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Death Isn’t Natural

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On a Saturday long ago, our Lord Jesus was a corpse. This isn’t natural.

Problem is, death seems normal to us. Darwinian naturalism, along with most contemporary philosophies, assumes that death is the natural ending point to life. The Christian gospel insists otherwise, seeing death as an alien invader of the cosmic order, a curse from the Edenic fall, and a strategy of an enemy spirit to crush God’s image-bearing humanity (Heb. 2:14-15).

In Scripture, death is personified as itself an enemy, indeed the final enemy to be placed under the feet of a triumphant King Jesus (1 Cor. 15:24-26).

Death in all its forms, from animal predation to “natural” disasters to “old age” expiration, all point to the cold truth that God is not ruling the cosmos through his human mediators in the way he intended at the start.

In the present age, all people still grow old, get sick, and die. There is a sundering of the body from the soul, a violent act that tears at God’s original creational purpose of breathing his life into the man of the dust (Gen. 2:7). When a man dies, his flesh reverts back to the dust of the earth, a seeming contradiction of God’s creation.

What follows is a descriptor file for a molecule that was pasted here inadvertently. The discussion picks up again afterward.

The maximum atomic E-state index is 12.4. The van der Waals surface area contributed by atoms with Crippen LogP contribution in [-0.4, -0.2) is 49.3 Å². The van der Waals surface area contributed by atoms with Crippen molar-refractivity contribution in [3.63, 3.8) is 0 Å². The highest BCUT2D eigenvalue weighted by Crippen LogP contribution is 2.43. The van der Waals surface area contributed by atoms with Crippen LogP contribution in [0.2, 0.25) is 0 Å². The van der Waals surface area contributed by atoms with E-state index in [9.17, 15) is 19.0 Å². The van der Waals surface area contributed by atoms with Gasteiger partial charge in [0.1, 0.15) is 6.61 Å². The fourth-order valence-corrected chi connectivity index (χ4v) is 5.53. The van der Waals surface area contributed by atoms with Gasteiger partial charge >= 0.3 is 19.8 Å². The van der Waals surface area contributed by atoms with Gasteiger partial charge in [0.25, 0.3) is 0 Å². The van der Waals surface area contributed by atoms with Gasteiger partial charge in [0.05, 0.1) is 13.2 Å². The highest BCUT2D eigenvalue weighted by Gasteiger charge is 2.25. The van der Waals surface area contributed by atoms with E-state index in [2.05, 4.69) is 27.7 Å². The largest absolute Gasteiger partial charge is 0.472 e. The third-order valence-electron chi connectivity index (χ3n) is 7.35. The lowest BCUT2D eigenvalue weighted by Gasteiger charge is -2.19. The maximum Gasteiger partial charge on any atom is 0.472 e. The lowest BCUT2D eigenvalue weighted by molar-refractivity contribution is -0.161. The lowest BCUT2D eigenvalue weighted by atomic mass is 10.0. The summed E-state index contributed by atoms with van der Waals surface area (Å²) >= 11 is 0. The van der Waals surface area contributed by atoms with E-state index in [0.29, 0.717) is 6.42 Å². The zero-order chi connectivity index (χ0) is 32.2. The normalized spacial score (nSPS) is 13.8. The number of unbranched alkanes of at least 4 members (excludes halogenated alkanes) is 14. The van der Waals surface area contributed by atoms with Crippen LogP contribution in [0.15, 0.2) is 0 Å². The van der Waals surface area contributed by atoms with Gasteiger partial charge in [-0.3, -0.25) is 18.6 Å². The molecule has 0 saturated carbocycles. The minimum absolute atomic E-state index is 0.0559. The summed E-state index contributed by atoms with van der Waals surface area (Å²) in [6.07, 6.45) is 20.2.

There is one Man, however, who does not owe death as the wages of sin. He cannot be accused by the ruler of this age, because He alone has an untroubled conscience before the tribunal of God. He’s not a corpse anymore.

The resurrection of Jesus is the first wave of a counter-revolution that will turn back death’s tyranny and satanic rule forever.

Death isn’t natural at all.

The culture is changing but it can be good news for the church.

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About Russell Moore

Russell Moore

Russell Moore is president of the Ethics and Religious Liberty Commission of the Southern Baptist Convention, the moral and public policy agency 
of the nation’s largest Protestant denomination.

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